There was one of those canned recordings playing that usually reminds you not to leave your luggage unattended or take materials from anybody with an Al Qaeda T-shirt. In this case, however, it advised me that "inappropriate jokes or language" during the screening process would render me subject to arrest.
Being too damn curious for my own good, I ventured a conversation with the bored TSA agent who had just used his decoder ring to discern that my driver's license carried the Ovaltine seal of approval, asking him what exactly constituted "inappropriate language." (I knew that "inappropriate jokes" would revolve around box cutters and bombs in my luggage--I'm not a complete freaking idiot.)
He looked at me, apparently examining my chin for moron drool, and said, "It's anything I say it is, buddy."
These are the same clowns who (not far down the road in Lubbock, Texas) recently forced a female traveler to use pliers to remove her own nipple rings before getting on a plane.
Now they're going to get blue shirts and shiny new badges:
The Transportation Security Administration (TSA) is starting to equip its 48,000 screeners with 3-inch-by-2-inch, silver-colored, copper and zinc badges that will be worn on new royal-blue police-style shirts.
The attire aims to convey an image of authority to passengers, who have harassed, pushed and in a few instances punched screeners. "Some of our officers aren't respected," TSA spokeswoman Ellen Howe said.
Among those who don't respect the TSA officers are the real police officers who have to work with them:
Actual airport police, who carry guns and have arrest powers, worry that their own authority will be undercut by screeners who look like police. Every major airport has its own police department or is patrolled by local police.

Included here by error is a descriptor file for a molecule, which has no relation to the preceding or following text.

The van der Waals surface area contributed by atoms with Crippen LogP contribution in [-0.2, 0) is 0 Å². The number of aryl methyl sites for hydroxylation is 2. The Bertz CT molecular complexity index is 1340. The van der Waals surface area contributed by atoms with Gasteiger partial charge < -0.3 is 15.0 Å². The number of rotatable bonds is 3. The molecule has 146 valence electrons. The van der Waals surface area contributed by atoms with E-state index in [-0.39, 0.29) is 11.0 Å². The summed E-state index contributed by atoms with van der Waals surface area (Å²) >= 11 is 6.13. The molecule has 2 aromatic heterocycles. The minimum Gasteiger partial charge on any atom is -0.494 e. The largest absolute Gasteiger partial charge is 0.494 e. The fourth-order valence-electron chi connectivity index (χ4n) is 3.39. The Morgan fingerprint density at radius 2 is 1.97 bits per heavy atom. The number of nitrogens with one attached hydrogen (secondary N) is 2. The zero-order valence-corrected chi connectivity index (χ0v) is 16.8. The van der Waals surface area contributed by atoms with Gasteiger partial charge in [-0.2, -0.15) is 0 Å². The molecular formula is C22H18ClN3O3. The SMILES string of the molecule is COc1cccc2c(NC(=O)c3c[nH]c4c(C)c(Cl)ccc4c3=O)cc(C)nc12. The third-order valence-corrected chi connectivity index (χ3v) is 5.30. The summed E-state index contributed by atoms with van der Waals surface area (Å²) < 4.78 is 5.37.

"A lot of cops at airports are not real thrilled about it," said Duane McGray of the Airport Law Enforcement Agencies Network, an airport police association. "It's another way of saying (to airport police), 'You're not important.' "
And what's not to respect? The gigantic Federal boondoggle (43,000 employees and a $6.4 billion dollar budget) that is the TSA costs the taxpayers (us!) almost ten buck ($9.94 for each of 647 million airline passenger trips in 2007) every time somebody takes his or her shoes off.
Ten dollars doesn't seem like a lot, does it? Especially if it makes us more secure.... Right?
Forget that the three-ounce rule on liquids is based on a complete ignorance of high-school chemistry, or that the need to take off your shoes is driven not by realistic fear of shoe bombs, but as an attempt to prevent smuggling.
Even ignore the fourth of science fiction writer Larry Niven's basic laws of the universe:
4) Giving up freedom for security has begun to look naive.Even to me. Many of you were ahead of me on this. Three out of four hijacked airplanes destroyed the World Trade Center and a piece of the Pentagon in 2001. How is it possible that those planes were taken using only five perps armed with knives? It was possible because all those hundreds of passengers had been carefully stripped of every possible weapon. We may want to reconsider this approach. It doesn't work in high schools either.
All of that pales in significance next to the rigorous two-day course in talking nice to people that TSA screeners will have to pass in order to win the right to the uniforms and badges of rent-a-cops.
That's real safety.